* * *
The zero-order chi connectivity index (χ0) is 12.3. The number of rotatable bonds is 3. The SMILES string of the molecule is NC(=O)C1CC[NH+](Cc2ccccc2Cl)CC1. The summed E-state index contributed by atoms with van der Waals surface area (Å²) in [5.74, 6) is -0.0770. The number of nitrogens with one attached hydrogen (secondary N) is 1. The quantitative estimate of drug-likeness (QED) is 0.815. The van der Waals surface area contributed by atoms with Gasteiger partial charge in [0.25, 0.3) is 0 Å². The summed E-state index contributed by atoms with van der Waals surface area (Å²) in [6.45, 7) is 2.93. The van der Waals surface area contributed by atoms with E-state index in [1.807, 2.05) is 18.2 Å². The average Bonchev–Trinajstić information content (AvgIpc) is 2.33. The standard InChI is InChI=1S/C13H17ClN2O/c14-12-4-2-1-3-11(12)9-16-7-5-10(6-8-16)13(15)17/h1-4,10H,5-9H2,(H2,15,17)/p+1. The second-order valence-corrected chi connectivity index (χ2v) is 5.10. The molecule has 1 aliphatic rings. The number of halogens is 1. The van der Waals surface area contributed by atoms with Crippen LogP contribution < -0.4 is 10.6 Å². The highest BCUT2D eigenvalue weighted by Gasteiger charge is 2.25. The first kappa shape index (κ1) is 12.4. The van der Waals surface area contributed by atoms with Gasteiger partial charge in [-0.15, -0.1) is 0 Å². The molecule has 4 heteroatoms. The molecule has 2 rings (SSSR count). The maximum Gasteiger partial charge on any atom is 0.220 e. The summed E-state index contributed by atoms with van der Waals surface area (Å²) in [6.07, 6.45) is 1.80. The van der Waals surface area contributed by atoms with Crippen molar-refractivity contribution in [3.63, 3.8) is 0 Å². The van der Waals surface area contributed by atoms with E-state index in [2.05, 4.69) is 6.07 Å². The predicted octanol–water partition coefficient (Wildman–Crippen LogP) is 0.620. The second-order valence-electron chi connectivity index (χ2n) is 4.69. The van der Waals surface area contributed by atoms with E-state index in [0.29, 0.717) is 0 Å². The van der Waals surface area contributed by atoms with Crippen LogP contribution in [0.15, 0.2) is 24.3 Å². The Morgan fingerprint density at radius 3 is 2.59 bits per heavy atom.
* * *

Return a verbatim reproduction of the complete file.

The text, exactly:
The zero-order chi connectivity index (χ0) is 12.3. The number of rotatable bonds is 3. The SMILES string of the molecule is NC(=O)C1CC[NH+](Cc2ccccc2Cl)CC1. The summed E-state index contributed by atoms with van der Waals surface area (Å²) in [5.74, 6) is -0.0770. The number of nitrogens with one attached hydrogen (secondary N) is 1. The quantitative estimate of drug-likeness (QED) is 0.815. The van der Waals surface area contributed by atoms with Gasteiger partial charge in [0.25, 0.3) is 0 Å². The summed E-state index contributed by atoms with van der Waals surface area (Å²) in [6.45, 7) is 2.93. The van der Waals surface area contributed by atoms with E-state index in [1.807, 2.05) is 18.2 Å². The average Bonchev–Trinajstić information content (AvgIpc) is 2.33. The standard InChI is InChI=1S/C13H17ClN2O/c14-12-4-2-1-3-11(12)9-16-7-5-10(6-8-16)13(15)17/h1-4,10H,5-9H2,(H2,15,17)/p+1. The second-order valence-corrected chi connectivity index (χ2v) is 5.10. The molecule has 1 aliphatic rings. The number of halogens is 1. The van der Waals surface area contributed by atoms with Crippen LogP contribution < -0.4 is 10.6 Å². The highest BCUT2D eigenvalue weighted by Gasteiger charge is 2.25. The first kappa shape index (κ1) is 12.4. The van der Waals surface area contributed by atoms with Gasteiger partial charge in [-0.15, -0.1) is 0 Å². The molecule has 4 heteroatoms. The molecule has 2 rings (SSSR count). The maximum Gasteiger partial charge on any atom is 0.220 e. The summed E-state index contributed by atoms with van der Waals surface area (Å²) in [6.07, 6.45) is 1.80. The van der Waals surface area contributed by atoms with Crippen molar-refractivity contribution in [3.63, 3.8) is 0 Å². The van der Waals surface area contributed by atoms with E-state index in [2.05, 4.69) is 6.07 Å². The predicted octanol–water partition coefficient (Wildman–Crippen LogP) is 0.620. The second-order valence-electron chi connectivity index (χ2n) is 4.69. The van der Waals surface area contributed by atoms with E-state index in [0.29, 0.717) is 0 Å². The van der Waals surface area contributed by atoms with Crippen LogP contribution in [0.15, 0.2) is 24.3 Å². The Morgan fingerprint density at radius 3 is 2.59 bits per heavy atom.